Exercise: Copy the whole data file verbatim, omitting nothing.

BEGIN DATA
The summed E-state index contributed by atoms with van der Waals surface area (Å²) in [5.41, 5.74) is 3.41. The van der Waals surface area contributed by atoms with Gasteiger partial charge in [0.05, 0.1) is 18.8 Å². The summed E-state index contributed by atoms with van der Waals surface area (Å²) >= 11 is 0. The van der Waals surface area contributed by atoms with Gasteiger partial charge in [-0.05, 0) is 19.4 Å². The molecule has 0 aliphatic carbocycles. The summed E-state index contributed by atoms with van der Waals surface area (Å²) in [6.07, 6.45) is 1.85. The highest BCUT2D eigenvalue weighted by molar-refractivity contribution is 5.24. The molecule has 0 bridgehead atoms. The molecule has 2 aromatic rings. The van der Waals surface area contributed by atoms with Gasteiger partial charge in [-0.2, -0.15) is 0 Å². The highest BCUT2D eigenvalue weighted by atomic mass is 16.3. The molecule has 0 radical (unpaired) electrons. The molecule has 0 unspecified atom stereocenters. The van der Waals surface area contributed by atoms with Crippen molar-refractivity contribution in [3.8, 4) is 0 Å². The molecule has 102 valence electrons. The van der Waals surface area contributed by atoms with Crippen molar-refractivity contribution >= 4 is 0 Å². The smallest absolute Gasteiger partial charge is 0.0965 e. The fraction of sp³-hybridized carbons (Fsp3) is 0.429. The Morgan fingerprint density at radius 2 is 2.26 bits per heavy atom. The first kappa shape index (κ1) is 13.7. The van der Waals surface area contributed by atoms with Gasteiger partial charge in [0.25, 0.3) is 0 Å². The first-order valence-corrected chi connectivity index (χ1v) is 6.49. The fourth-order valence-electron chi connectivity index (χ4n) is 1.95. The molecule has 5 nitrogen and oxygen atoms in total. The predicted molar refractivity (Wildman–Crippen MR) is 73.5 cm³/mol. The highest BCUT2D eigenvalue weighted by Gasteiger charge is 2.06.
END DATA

The summed E-state index contributed by atoms with van der Waals surface area (Å²) in [5.41, 5.74) is 3.41. The van der Waals surface area contributed by atoms with Gasteiger partial charge in [0.05, 0.1) is 18.8 Å². The summed E-state index contributed by atoms with van der Waals surface area (Å²) >= 11 is 0. The van der Waals surface area contributed by atoms with Gasteiger partial charge in [-0.05, 0) is 19.4 Å². The molecule has 0 aliphatic carbocycles. The summed E-state index contributed by atoms with van der Waals surface area (Å²) in [6.07, 6.45) is 1.85. The highest BCUT2D eigenvalue weighted by molar-refractivity contribution is 5.24. The molecule has 0 bridgehead atoms. The molecule has 2 aromatic rings. The van der Waals surface area contributed by atoms with Gasteiger partial charge in [-0.2, -0.15) is 0 Å². The highest BCUT2D eigenvalue weighted by atomic mass is 16.3. The molecule has 0 radical (unpaired) electrons. The molecule has 0 unspecified atom stereocenters. The van der Waals surface area contributed by atoms with Crippen molar-refractivity contribution in [3.8, 4) is 0 Å². The molecule has 102 valence electrons. The van der Waals surface area contributed by atoms with Crippen molar-refractivity contribution >= 4 is 0 Å². The smallest absolute Gasteiger partial charge is 0.0965 e. The fraction of sp³-hybridized carbons (Fsp3) is 0.429. The Morgan fingerprint density at radius 2 is 2.26 bits per heavy atom. The first kappa shape index (κ1) is 13.7. The van der Waals surface area contributed by atoms with Gasteiger partial charge in [0.25, 0.3) is 0 Å². The first-order valence-corrected chi connectivity index (χ1v) is 6.49. The fourth-order valence-electron chi connectivity index (χ4n) is 1.95. The molecule has 5 nitrogen and oxygen atoms in total. The predicted molar refractivity (Wildman–Crippen MR) is 73.5 cm³/mol. The highest BCUT2D eigenvalue weighted by Gasteiger charge is 2.06.